The company was founded in 1921 in Murano by Paolo Venini (1895-1959), a lawyer from a glass making family; Andrea Rioda (1878-1921), a Venetian glass factory owner; and Giacomo Cappellin, an antique Venetian glass dealer. It was incorporated in 1924 as Vetri Soffiati Muranesi Venini Cappellin & C., and hired the most creative and talented artists and designers including Muranese painter Vittorio Zecchin, as art director, the sculptor Napoleone Martinuzzi and the architect Carlo Scarpa (1906-1978)
Carlo Scarpa was artistic director from 1934 to 1947 introducing new decorative techiniques that became the trade mark of Venini. These included sommerso technique, corroso glass, battuto glass, mezza filigrana glass, tessuto glass and lattimo glass.
New techniques and designs were introduced also by Fulvio Bianconi and and Gio Ponti who had a long collaboration with Venini.
Paolo Venini himself collaborated with Fulvio Bianconi on the Handkerchief Venini vase. The company is noted for the revival of filigree techniques and innovative use of canes and murrine. When Venini died in 1959, Ludovico Diaz de Santillana (1931-1989) married Venini’s daughter Anna and became head of the company in addition to designing.
The tradition of collaboration with artist-designers continue and also Tobia Scarpa, son of Carlo Scarpa, worked with the company developing Occhi Venini vases (occhi = eyes, for the little clear glass ‘eyes’ in opaque colored glass)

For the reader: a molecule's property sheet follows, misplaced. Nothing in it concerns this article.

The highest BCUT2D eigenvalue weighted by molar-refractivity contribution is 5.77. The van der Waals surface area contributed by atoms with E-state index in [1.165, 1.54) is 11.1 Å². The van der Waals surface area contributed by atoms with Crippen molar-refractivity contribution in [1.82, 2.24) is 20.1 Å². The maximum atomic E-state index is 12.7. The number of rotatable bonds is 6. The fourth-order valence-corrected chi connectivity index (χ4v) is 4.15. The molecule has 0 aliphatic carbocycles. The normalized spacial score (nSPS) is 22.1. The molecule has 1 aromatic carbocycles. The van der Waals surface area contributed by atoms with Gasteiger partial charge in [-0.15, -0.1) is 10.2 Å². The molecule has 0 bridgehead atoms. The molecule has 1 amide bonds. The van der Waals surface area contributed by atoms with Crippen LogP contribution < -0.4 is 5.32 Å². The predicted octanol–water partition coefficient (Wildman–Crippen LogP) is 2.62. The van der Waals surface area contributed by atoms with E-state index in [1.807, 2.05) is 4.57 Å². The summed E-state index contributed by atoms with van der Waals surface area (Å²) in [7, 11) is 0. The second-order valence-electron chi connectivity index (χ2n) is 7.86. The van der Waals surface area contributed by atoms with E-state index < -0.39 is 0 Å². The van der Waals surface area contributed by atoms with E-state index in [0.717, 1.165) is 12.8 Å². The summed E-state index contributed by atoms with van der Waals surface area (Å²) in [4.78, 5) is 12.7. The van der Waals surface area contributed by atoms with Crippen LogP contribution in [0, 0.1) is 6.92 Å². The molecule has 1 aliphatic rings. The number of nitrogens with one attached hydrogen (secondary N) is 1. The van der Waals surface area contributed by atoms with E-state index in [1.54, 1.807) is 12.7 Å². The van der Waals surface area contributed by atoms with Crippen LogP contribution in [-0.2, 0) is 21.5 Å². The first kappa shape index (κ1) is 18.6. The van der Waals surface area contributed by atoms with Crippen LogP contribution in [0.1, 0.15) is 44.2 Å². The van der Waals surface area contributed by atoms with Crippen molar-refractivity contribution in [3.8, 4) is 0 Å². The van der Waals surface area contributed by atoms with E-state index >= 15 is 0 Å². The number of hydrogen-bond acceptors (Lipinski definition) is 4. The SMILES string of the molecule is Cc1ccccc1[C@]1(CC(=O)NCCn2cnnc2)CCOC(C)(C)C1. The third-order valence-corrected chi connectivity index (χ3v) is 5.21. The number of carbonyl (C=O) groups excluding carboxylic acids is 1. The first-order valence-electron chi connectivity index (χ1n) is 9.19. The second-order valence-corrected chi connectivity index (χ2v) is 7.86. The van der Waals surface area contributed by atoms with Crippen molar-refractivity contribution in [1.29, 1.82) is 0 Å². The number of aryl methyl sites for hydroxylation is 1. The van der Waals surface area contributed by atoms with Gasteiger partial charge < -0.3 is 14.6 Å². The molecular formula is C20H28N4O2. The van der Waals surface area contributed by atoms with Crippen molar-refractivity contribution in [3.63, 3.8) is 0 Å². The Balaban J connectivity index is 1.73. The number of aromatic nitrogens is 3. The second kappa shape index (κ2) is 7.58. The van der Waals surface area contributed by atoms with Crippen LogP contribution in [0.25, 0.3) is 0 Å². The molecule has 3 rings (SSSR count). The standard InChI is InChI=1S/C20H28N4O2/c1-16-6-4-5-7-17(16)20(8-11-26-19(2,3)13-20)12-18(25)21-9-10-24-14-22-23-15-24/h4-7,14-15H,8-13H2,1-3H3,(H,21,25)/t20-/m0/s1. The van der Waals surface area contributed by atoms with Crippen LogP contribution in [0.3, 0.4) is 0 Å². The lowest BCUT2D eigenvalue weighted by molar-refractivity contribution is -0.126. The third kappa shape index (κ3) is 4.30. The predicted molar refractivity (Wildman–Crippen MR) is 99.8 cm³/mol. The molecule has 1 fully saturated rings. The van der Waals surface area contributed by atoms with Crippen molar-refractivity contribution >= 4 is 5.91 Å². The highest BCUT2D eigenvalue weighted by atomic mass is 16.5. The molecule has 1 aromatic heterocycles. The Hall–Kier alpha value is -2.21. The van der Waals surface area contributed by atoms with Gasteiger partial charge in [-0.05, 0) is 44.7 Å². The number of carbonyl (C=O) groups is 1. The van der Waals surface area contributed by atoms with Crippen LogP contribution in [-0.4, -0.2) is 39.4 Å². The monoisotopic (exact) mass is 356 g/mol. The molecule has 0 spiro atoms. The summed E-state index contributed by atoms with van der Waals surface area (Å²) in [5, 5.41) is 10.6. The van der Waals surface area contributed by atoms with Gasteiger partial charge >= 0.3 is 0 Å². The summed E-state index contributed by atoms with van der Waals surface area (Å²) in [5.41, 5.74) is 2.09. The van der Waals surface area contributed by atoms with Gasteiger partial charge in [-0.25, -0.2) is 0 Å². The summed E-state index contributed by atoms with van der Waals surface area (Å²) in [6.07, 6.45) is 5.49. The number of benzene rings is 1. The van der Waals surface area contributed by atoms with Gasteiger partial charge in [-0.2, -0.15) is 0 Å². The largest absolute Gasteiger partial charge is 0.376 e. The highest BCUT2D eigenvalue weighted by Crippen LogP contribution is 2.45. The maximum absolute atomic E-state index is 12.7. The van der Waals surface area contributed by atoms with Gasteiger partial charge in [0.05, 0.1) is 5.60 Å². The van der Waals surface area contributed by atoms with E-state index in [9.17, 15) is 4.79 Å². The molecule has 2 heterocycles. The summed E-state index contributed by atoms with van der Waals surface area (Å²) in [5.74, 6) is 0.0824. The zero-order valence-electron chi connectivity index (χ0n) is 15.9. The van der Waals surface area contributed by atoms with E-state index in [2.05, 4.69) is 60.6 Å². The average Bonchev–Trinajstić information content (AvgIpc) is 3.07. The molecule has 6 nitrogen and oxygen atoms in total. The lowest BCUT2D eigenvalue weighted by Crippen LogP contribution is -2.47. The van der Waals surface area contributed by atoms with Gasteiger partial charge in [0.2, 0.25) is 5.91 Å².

Though the Venini family no longer owns the company, it is active today and is considered to be one of the most important Murano glassworks.
Murano glass techniques
Venetian glass is admired all over the world for its delicate perfection and incredible color schemes. The art of glass blowing existed in Venice long before the 10th century. When the high temperatures of the glass furnaces posed a threat to the predominantly wood-crafted buildings of Venice, the authorities decided to shift the whole industry to the island of Murano in the Venetian lagoon.
Isolated from the rest of the world by destiny or design the glass maestros experimented with the designs and pigmentation and invented quite a few stunning and complex techniques which earned name and fame for the island of Murano and its glass art creating the famose Venini vases.
This is technique in which metal flakes are embedded in glass, when it is in a molten state. When the glass is slowly cooled, it gives out an exquisite sheen. Thereafter it is blown into the required shapes. The shimmer resulting from the metal particles implanted in the glass gives the articles a special look. Since the design cannot be effectively controlled, the artisans named the technique ‘aventurina’ meaning ‘chance’
The bullicante technique involves the insertion of several layers of bubbles into thick glass. The bubbles are inserted in a grid pattern and they appear at regular intervals giving an effervescent appearance to the glass articles.
Cameo is a complicated technique which needs a high level of expertise. Two glass layers of two different colors are combined at first. Then carving is done in such a way that a raised design is produced by the exposure of the second layer. This creates very charming designs. But it takes an expert Murano glass artisan to create very elaborate and intricate designs.
Fenicio glass is an extremely decorative glass. The fenicio glass objects have garland like designs on them. This makes them truly spectacular. The technique involves wrapping the glass objects with multicolored glass threads and combing them into place while they are still hot with a special tool called ‘meneretta’. When cooled, they will give the glass objects a stunningly beautiful look. This is a very ancient technique. However, it came to Murano sometime in the 17th century.